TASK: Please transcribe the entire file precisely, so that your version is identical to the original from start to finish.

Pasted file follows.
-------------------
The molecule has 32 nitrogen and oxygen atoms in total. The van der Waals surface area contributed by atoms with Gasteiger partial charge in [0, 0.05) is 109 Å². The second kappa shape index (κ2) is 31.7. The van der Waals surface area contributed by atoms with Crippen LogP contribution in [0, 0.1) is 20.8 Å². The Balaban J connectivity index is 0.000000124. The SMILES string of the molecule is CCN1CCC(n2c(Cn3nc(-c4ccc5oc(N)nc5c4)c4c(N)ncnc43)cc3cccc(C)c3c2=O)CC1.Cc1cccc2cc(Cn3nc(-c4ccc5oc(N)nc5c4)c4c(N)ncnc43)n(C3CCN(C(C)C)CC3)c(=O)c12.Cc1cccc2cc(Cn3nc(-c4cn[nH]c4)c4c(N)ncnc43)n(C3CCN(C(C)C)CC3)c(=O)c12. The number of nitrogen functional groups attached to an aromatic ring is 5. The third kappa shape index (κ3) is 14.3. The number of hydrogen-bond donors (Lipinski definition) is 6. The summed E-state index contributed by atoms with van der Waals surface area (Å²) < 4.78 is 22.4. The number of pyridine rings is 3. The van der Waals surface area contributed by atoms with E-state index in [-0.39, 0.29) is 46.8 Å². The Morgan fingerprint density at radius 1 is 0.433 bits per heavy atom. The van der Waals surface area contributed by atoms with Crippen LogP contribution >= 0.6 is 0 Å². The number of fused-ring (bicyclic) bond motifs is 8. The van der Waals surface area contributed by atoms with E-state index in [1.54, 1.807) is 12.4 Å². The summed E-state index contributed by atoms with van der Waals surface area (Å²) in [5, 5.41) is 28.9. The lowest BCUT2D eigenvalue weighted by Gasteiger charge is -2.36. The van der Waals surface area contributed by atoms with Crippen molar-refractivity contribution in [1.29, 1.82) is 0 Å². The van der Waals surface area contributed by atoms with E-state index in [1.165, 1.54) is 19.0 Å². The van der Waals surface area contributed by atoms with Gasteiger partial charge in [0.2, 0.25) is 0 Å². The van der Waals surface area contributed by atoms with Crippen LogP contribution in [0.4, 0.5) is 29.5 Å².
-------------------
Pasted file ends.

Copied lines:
The molecule has 32 nitrogen and oxygen atoms in total. The van der Waals surface area contributed by atoms with Gasteiger partial charge in [0, 0.05) is 109 Å². The second kappa shape index (κ2) is 31.7. The van der Waals surface area contributed by atoms with Crippen LogP contribution in [0, 0.1) is 20.8 Å². The Balaban J connectivity index is 0.000000124. The SMILES string of the molecule is CCN1CCC(n2c(Cn3nc(-c4ccc5oc(N)nc5c4)c4c(N)ncnc43)cc3cccc(C)c3c2=O)CC1.Cc1cccc2cc(Cn3nc(-c4ccc5oc(N)nc5c4)c4c(N)ncnc43)n(C3CCN(C(C)C)CC3)c(=O)c12.Cc1cccc2cc(Cn3nc(-c4cn[nH]c4)c4c(N)ncnc43)n(C3CCN(C(C)C)CC3)c(=O)c12. The number of nitrogen functional groups attached to an aromatic ring is 5. The third kappa shape index (κ3) is 14.3. The number of hydrogen-bond donors (Lipinski definition) is 6. The summed E-state index contributed by atoms with van der Waals surface area (Å²) < 4.78 is 22.4. The number of pyridine rings is 3. The van der Waals surface area contributed by atoms with E-state index in [-0.39, 0.29) is 46.8 Å². The Morgan fingerprint density at radius 1 is 0.433 bits per heavy atom. The van der Waals surface area contributed by atoms with Crippen LogP contribution >= 0.6 is 0 Å². The number of fused-ring (bicyclic) bond motifs is 8. The van der Waals surface area contributed by atoms with E-state index in [1.54, 1.807) is 12.4 Å². The summed E-state index contributed by atoms with van der Waals surface area (Å²) in [5, 5.41) is 28.9. The lowest BCUT2D eigenvalue weighted by Gasteiger charge is -2.36. The van der Waals surface area contributed by atoms with Crippen molar-refractivity contribution in [1.29, 1.82) is 0 Å². The van der Waals surface area contributed by atoms with E-state index in [1.165, 1.54) is 19.0 Å². The van der Waals surface area contributed by atoms with Gasteiger partial charge in [0.2, 0.25) is 0 Å². The van der Waals surface area contributed by atoms with Crippen LogP contribution in [0.4, 0.5) is 29.5 Å².